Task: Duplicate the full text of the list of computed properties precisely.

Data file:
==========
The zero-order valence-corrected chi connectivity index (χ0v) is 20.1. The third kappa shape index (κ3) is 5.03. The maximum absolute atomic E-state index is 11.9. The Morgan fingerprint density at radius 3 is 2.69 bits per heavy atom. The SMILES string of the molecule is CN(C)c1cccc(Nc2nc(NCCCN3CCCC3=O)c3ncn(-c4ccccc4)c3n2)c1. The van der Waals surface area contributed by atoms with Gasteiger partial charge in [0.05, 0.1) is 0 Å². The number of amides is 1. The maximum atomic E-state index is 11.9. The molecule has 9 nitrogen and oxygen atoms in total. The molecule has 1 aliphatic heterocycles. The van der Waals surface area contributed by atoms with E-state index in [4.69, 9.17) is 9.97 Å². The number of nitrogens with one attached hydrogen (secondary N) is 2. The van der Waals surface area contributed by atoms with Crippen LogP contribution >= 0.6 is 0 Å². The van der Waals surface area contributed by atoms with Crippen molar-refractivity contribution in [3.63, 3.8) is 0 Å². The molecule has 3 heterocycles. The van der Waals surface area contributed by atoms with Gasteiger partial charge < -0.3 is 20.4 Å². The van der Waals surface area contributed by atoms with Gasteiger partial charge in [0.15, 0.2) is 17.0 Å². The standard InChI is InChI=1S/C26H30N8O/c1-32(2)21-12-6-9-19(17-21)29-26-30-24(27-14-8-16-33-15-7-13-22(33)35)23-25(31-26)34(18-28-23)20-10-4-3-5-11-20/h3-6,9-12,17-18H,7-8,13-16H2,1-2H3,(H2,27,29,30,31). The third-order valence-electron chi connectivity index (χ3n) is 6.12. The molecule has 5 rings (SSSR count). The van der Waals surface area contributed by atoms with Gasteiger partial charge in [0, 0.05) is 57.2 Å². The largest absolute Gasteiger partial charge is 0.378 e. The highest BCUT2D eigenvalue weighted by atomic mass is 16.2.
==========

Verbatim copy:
The zero-order valence-corrected chi connectivity index (χ0v) is 20.1. The third kappa shape index (κ3) is 5.03. The maximum absolute atomic E-state index is 11.9. The Morgan fingerprint density at radius 3 is 2.69 bits per heavy atom. The SMILES string of the molecule is CN(C)c1cccc(Nc2nc(NCCCN3CCCC3=O)c3ncn(-c4ccccc4)c3n2)c1. The van der Waals surface area contributed by atoms with Gasteiger partial charge in [0.05, 0.1) is 0 Å². The number of amides is 1. The maximum atomic E-state index is 11.9. The molecule has 9 nitrogen and oxygen atoms in total. The molecule has 1 aliphatic heterocycles. The van der Waals surface area contributed by atoms with E-state index in [4.69, 9.17) is 9.97 Å². The number of nitrogens with one attached hydrogen (secondary N) is 2. The van der Waals surface area contributed by atoms with Crippen LogP contribution >= 0.6 is 0 Å². The van der Waals surface area contributed by atoms with Crippen molar-refractivity contribution in [3.63, 3.8) is 0 Å². The molecule has 3 heterocycles. The van der Waals surface area contributed by atoms with Gasteiger partial charge < -0.3 is 20.4 Å². The van der Waals surface area contributed by atoms with Gasteiger partial charge in [0.15, 0.2) is 17.0 Å². The standard InChI is InChI=1S/C26H30N8O/c1-32(2)21-12-6-9-19(17-21)29-26-30-24(27-14-8-16-33-15-7-13-22(33)35)23-25(31-26)34(18-28-23)20-10-4-3-5-11-20/h3-6,9-12,17-18H,7-8,13-16H2,1-2H3,(H2,27,29,30,31). The third-order valence-electron chi connectivity index (χ3n) is 6.12. The molecule has 5 rings (SSSR count). The van der Waals surface area contributed by atoms with Gasteiger partial charge in [0, 0.05) is 57.2 Å². The largest absolute Gasteiger partial charge is 0.378 e. The highest BCUT2D eigenvalue weighted by atomic mass is 16.2.